Let’s explore how to sync 2nd order ambisonic audio recorded using Spatial Mic with 360 VR video for delivery on Facebook 360, YouTube 360 and Oculus Quest headsets. This process will be helpful regardless of gear used for capture. Here is the simple 360 video with embedded spatial audio we will be creating — notice as you use your mouse to click and drag around the video how the spatial audio changes to reflect the new viewing position:
To help with understanding how to sync the audio and video for head-tracking, download the Reaper session used to create this video:
Download 360 VR Audio Video Reaper Session.zip (483MB)
You’ll also need the VST audio plugins used in the above session to process and encode the ambisonic spatial audio:
Now follow along with the Reaper session and learn how to sync spatial audio with 360 VR video.
Part 1: Record & Export 360 Audio & Video
In this tutorial we will be using video captured with an Insta360 OneX. Regardless of your 360 VR video source, whether it is a single clip, compilation of many clips or completely custom video, we recommend exporting 2 seperate versions as follows:
- Full resolution .mp4 with no embedded audio. This is the version we will “inject” our 360 spatial audio with. At the end of this tutorial, this is the version that will ultimately get uploaded to YouTube 360, Facebook 360 and Oculus Quest headsets. Here are the settings we use when working with Insta360 OneX video:
5760×2880, 29.97 fps, Progressive, VBR, 1 pass, Target 150 Mbps, Max 240 Mbps, no audio.
- Lower resolution .mov to use in Reaper with the embedded stereo audio track. We won’t end up using the stereo audio track, but it will help to align the spatial audio. We make a low res version so that we can quickly edit and use whatever audio plugins we wish in Reaper. For this we use the following settings:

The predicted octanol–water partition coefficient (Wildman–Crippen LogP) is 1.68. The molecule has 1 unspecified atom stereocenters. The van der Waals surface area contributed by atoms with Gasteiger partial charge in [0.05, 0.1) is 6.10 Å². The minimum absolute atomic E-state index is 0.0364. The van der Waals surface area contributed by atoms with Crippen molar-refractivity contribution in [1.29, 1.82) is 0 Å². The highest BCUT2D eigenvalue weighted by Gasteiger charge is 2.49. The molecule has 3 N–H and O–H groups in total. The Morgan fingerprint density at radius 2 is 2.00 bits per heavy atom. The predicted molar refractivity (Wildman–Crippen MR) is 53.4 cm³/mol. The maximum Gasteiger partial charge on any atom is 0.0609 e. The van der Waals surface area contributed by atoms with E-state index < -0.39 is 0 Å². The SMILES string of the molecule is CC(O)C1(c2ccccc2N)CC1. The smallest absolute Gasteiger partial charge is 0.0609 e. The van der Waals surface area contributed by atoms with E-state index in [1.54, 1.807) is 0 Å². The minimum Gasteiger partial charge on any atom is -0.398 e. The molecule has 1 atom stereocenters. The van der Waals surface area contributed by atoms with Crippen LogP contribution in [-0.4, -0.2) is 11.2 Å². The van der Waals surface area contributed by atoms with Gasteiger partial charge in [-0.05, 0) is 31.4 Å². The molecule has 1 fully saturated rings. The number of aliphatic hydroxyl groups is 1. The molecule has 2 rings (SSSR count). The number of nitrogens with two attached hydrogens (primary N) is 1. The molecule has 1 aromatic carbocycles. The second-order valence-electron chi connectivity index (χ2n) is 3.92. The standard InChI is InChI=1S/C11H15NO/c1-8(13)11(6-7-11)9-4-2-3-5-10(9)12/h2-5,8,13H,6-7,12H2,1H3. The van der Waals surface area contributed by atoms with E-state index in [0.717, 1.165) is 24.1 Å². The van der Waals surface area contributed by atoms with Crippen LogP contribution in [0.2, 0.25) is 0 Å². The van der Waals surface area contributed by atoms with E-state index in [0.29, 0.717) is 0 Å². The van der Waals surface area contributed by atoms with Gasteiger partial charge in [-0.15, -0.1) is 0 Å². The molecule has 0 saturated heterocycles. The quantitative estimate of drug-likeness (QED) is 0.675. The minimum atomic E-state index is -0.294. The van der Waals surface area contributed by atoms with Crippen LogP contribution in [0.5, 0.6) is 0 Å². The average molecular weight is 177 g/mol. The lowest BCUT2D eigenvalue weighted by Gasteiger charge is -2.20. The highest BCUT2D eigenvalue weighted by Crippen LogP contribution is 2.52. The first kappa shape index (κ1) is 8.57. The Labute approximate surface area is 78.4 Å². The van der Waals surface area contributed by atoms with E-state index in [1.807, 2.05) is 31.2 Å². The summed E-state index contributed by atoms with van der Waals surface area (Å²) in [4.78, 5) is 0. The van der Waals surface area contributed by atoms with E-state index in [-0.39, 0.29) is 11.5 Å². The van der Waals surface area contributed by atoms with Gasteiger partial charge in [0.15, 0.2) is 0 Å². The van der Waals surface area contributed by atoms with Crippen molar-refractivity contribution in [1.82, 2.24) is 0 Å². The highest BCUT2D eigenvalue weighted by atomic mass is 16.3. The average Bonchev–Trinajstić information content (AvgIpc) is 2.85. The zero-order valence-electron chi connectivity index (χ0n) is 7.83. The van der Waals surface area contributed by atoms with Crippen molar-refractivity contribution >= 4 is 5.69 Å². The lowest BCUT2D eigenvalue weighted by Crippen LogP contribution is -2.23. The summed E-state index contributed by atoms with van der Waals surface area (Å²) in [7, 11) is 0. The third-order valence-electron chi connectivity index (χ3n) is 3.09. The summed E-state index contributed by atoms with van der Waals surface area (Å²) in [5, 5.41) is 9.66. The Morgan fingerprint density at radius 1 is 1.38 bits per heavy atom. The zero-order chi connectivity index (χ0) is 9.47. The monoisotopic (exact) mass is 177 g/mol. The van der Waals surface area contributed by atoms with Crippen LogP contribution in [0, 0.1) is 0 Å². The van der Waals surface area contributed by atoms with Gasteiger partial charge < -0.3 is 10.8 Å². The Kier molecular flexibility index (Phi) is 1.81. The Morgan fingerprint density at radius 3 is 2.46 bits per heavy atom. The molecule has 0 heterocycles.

1080×540, 29.97 fps, Progressive, Quality 100, Apple ProRes 422 LT
Spatial Mic can be used to record 8 channels of audio to a mobile device. For this video, we connected Spatial Mic to an iPhone using the setup shown over in our 360 Field Recording With Spatial Mic journal article and launched the Multitrack DAW app and recorded concurrently with the 360 video. After recording, the 4 Stereo audio tracks (8 tracks total) from the Multitrack DAW app were exported and brought into Reaper, where we then rendered it to the 8 channel audio file present in the downloadable reaper session for this tutorial. Rendering the 4 stereo audio tracks to an 8 channel track is an extra step that doesn’t necessarily need to be done, however for our purposes it will aid in keeping the channel ordering correct, which is essential for proper Spatial Audio.
Part 2: Use Reaper To Sync Audio & Video
Now that we have our audio and video prepared, we need to combine the two in a way that will allow the final 360 VR video to be headtracked on our target platforms. To do this we must encode the audio to ambisonics.
- Open the Reaper 360 Audio Video Tutorial project linked above.
- Click on the FB360 Spatialiser plugin located on Track 2. Load the included ‘360 Sea Cove – Reaper Export.mov’ file. Your session should now look like this: